The newest hybrid to hit the market, the CaraBoat is designed to keep you high and dry on land and in water.
Ordinarily, to travel around the country, be self-sufficient in accommodation and supplies – as well as have the ability to get out onto the water – most people would pack their touring vehicle, hook up their van and throw a tinny onto the roof.
The team at CaraBoat, however, has spent the last four years designing and creating a new hybrid. As its name suggests, the CaraBoat is a caravan and boat in one.
By no means the first in this style to hit the market, the CaraBoat does bring its own design and uniqueness, which is sure to be of interest to anyone in the market for a new touring vehicle, particularly as it opens up so many travel opportunities.
Travelling flexibility is key here. The CaraBoat would sit comfortably among a row of vans at any caravan park in the country, while it could just as easily pull up alongside a riverbank on some of our wonderful and spectacular inland waterways.
Working from the inside out
Stepping into the vehicle through the rear doors opens up a surprisingly large and well thought out design. Internal ceiling height is 1.9m, with a 2.0m version also available. Large tinted windows right around the vehicle provide great natural lighting, while opening and closing these also directs airflow throughout the entire unit.
A comfortable rear L-shaped lounge area boasts a foldable table as well as an optional 64-litre chest-style fridge/freezer which is perfect for cold beverages in fridge mode (or freezing the day’s catch in freezer mode). The rear lounge can also be easily dropped down into a standard double bed.
Moving forward takes you past the foldable helm which tucks away neatly for caravan mode and flips back up easily for boat mode.
Twin stainless steel sinks, a three-burner Smev gas cooktop and oven, range hood and a 118-litre fridge/freezer round out the kitchen area, with plenty of bench space to knead that fresh damper.
There’s actually plenty of cupboard space including overhead cupboards along the length of the galley area. The kitchen window also opens right up allowing easy access to pass food and drinks from the kitchen to the outside world.
Opposite the kitchen area is a fully-functional Dometic cassette toilet and shower recess and a 14-litre gas hot water system – as well as a full-height pantry cupboard.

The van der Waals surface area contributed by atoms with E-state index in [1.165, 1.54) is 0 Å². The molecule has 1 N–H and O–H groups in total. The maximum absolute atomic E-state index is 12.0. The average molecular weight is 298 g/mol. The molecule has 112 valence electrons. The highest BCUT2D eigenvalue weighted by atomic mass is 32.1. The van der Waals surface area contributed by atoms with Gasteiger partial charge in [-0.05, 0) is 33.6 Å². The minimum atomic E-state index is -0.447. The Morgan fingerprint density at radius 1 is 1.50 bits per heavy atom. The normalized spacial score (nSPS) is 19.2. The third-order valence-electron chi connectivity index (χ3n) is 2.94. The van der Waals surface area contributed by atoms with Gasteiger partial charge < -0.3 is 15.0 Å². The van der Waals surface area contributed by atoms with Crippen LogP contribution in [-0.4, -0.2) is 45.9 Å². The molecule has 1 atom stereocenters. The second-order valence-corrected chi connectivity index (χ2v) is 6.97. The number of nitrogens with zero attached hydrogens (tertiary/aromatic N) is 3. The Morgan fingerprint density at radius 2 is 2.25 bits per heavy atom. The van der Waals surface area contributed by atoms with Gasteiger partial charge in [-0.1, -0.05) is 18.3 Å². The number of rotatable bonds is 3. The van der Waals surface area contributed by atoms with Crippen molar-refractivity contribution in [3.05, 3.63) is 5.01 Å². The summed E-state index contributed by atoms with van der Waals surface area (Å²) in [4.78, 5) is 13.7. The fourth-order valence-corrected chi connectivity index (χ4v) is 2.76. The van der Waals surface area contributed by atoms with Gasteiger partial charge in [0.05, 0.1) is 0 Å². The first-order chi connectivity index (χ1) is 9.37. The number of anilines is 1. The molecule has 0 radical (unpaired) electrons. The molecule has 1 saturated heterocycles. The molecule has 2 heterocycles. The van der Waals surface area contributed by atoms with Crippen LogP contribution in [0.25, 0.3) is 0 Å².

Beyond the kitchen and towards the front (or should that be the bow?) of the vehicle is another lounge area by day (or bedroom by night) with a converting double bed which effortlessly folds to the side when not in use. An extra large front window opens up, helping to bring the outside in and ensuring air flows right throughout the interior. All internal lights are LED; as is the standard 19-inch TV.
The CaraBoat comes with two 100-litre water tanks and a 75-litre grey water tank for keeping the environment clean. Up to 80 litres in fuel can be accommodated for lengthy cruising.
On the outside, there’s two 30hp Tohatsu four-stroke outboard engines either side of the small transom. The twin engine controls allow the CaraBoat to turn on the spot or at full tilt. The outboards propel the CaraBoat along at a cruisy 17 knots. It is by no means meant to be any sort of speed boat, but the option to upsize the outboards to twin 50hp units is something I would consider.
An outdoor deck shower also comes as standard and the rear landing can also be expanded in boat mode with an optional floating platform that attaches to the rear, providing a great perch to sit and enjoy the sun or have a glass of wine with cheese and crackers outside.
Down the left side (port side) there’s a 3.5m Fiamma awning. Two 80-watt solar panels adorn the roof and charge the three AGM internal batteries. Up the front, the anchor is operated electrically and there’s a large lockable and watertight storage compartment which contains the on-board gas bottles, anchor and any other items you choose…life jackets, ropes, etc.
Underneath, the CaraBoat is supported by a purpose-built hot-dipped galvanised twin-axle trailer which comes as standard with four-wheel disc brakes and a breakaway safety system. An off-road trailer is in the planning stages too, which may interest long-distance tourers. The trailer wheel arches are set into the hull, reducing the overall height allowing for easier access and reduced fuel consumption when towing.
Access to the CaraBoat whilst on dry land is built into the trailer design, with a large galvanised step and smaller drop-down rear step allowing access through the rear door.
All up, the CaraBoat is 7.5m long and 2.5m wide and has an overall trailer length of 9.2m. It weighs in at a reasonable 1,700kg unladen, thanks to the composite fibreglass design with a focus on strength and weight.
We took the CaraBoat out for a day on Port Stephens on the mid-north coast of New South Wales. I have to say we were really surprised and impressed with this sleek and stylish hybrid design. Given it was no higher than a normal off-road van, it certainly seemed easy to tow. Pulling up at the boat ramp, we had it launched in no time.
On the water, the CaraBoat was more than stable – thanks to the triple-hull design (which, incidentally, has a draft of just 180mm allowing access to very shallow waterways). It climbed up onto the plane with four people aboard and turned effortlessly.
Fully stocked, I’ve no doubt the CaraBoat could quite easily be a comfy touring caravan with the ability to get away to places that only a boat could take you. If you’re considering your options with a boating and caravan touring theme, perhaps consider a CaraBoat. It could be just what you’ve always needed to explore this fantastic country – on road and water.
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